"Gwendolyn, it is a terrible thing for a man to find out suddenly that all his life he has been speaking nothing but the truth. Can you forgive me?"It looks like a character is going to get caught out in a lie that they told, but then they're unexpectedly saved—they didn't know it, but what they said was correct all along, or has become correct quickly enough that they're safe. Maybe it's just a lucky coincidence, or maybe one of their friends quickly and quietly arranged things to save them, but either way, they've avoided having their lie exposed. Often, a character rescued in this way will just be relieved about it. Sometimes, though, the character will feel guilty about their lie, especially if there's some Oblivious Guilt Slinging—if so, they may show their strong moral character by rejecting their chance at escape and owning up to the lie. Compare Right for the Wrong Reasons, where a character follows an erroneous chain of logic to a correct conclusion, and Accidentally Accurate, where a creator does not do the research, but gets it right anyway. See also Genuine Imposter, where a character is revealed to be someone they are impersonating. In many works, the fact that a character's lie turns out to be true is The Reveal, so there are several unmarked spoilers below.
— Jack, The Importance of Being Earnest
open/close all folders
Anime and Manga
- In Fairy Tail, Carla claimed to be the Exceeds' princess to prevent Edolas!Erza from arresting her and Happy. Turns out that she really is Queen Chagot's daughter.
- Also, in the same arc Natsu claimed that he is the Demon King. Than it turned out that he is E.N.D., the most powerful demon from Zeref's books.
- In episode 26 of Nichijou, the girls decide to celebrate Nano's birthday on little more than a whim of Yuuko. They even go so far as to buy her a cake. Nano's simply left wondering how her friends knew it was her birthday.
- Early on in Death Note when L first appears and makes it clear that he's on Kira's case, tabloids bring about the theory that L is Kira. During the second half of the manga and the anime's second season, Light takes over L's position after the latter's death, so those tabloids were right...just a few years early.
- In Beelzebub, in order to make their fellow students interested in finding the demon prince En, Furuichi told the rest of the delinquents that En is from Akumano Academy (demon academy) instead of, you know, Hell. Then after Furuichi managed to make En mad, En took over Ishiyama High and make it into an actual Akumano Academy, filled with 394 demons.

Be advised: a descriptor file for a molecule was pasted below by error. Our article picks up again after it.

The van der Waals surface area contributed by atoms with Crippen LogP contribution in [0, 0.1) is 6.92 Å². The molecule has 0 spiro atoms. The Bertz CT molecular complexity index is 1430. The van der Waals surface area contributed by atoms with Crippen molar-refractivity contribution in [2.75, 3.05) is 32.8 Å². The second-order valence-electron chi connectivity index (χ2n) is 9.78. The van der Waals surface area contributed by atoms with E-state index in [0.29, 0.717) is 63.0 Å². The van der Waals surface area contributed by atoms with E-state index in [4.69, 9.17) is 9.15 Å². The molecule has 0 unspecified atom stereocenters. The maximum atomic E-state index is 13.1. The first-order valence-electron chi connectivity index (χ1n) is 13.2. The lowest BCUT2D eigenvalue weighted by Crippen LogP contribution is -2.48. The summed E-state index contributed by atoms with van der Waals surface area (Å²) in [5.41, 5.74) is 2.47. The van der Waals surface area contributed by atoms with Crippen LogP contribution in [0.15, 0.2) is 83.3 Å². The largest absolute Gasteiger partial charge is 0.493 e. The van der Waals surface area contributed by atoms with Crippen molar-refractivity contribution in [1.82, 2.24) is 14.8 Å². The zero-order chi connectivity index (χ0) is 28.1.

- In Otaku no Musume-san, Kanau is embarrassed that her father Kouta is an Otaku so she lies to her new friends that her father is their favorite manga artist. Later, Kanau and her friends learns she was actually half-right when Kouta reveals he's actually that manga artist's assistant in drawing.
- In Dragon Ball, after witnessing Goku's first transformation into an Oozaru (a gigantic were-monkey), Oolong wonders if Goku's "some kind of space alien". Much later, at the start of Dragon Ball Z it's revealed that Goku actually is an alien.
- In one first-season episode of Pokémon, Ash and his entourage meet the Pokémon expert Bill, who claims that, while he knows of only 150 different species of Pokémon, he theorizes that there may be far more, and that there may, in fact, be "no limit" to the number. Since that time, the number of known species of Pokémon has grown to 721, and the franchise shows no signs of slowing down, so it's probably a very good thing Bill was so open-minded way back then.
- In Steins;Gate, Okabe Rintarou makes up ridiculous stories about being a mad scientist who goes by the alias "Hououin Kyouma" and is pursued by an evil organization. That turns out to be completely true, and not quite fun and games. Also, guess which alias did Okabe choose to go by when he actually became a mad scientist in the bad future.
- In When Supernatural Battles Became Commonplace, one of Ando's chuuni rants became true halfway through, and he and people around him indeed got superpowers.
- In Yu-Gi-Oh! 5D's, Luka has a dream about the battle where the Signer Dragons fought the Earthbound Gods. When her brother Lua asks whether Power Tool Dragon was there (meaning that he could be the fifth Signer), Luka replies yes to cheer him up even though she didn't see it. An entire season latter, after Crow has become the fifth Signer with an entirely different dragon from the one Luka saw, Lua is finally recognized by the Crimson Dragon and made a sixth Signer, which allows him to summon Life Stream Dragon, who turns out to be the true form of Power Tool Dragon.
- In one Silver Age Superman story, Jimmy Olsen is kidnapped and interrogated about Superman's identity. He buys himself some time by claiming that Superman is "my boss at the Daily Planet". Guess who's filling in for Perry White when the crooks show up with a chunk of kryptonite...?
- In Thunderbolts Baron Zemo goes by the codename Citizen V and proclaims to the media that he is the grandson of the original Citizen V who fought Nazis in World War II. Helmut's father killed the original Citizen V during World War II, so Helmut was sure the original Citizen V had no children or grandchildren. A few years later Zemo gets beheaded and thanks to a prank from his former team member Techno he wakes up in the body of the grandson of the original Citizen V.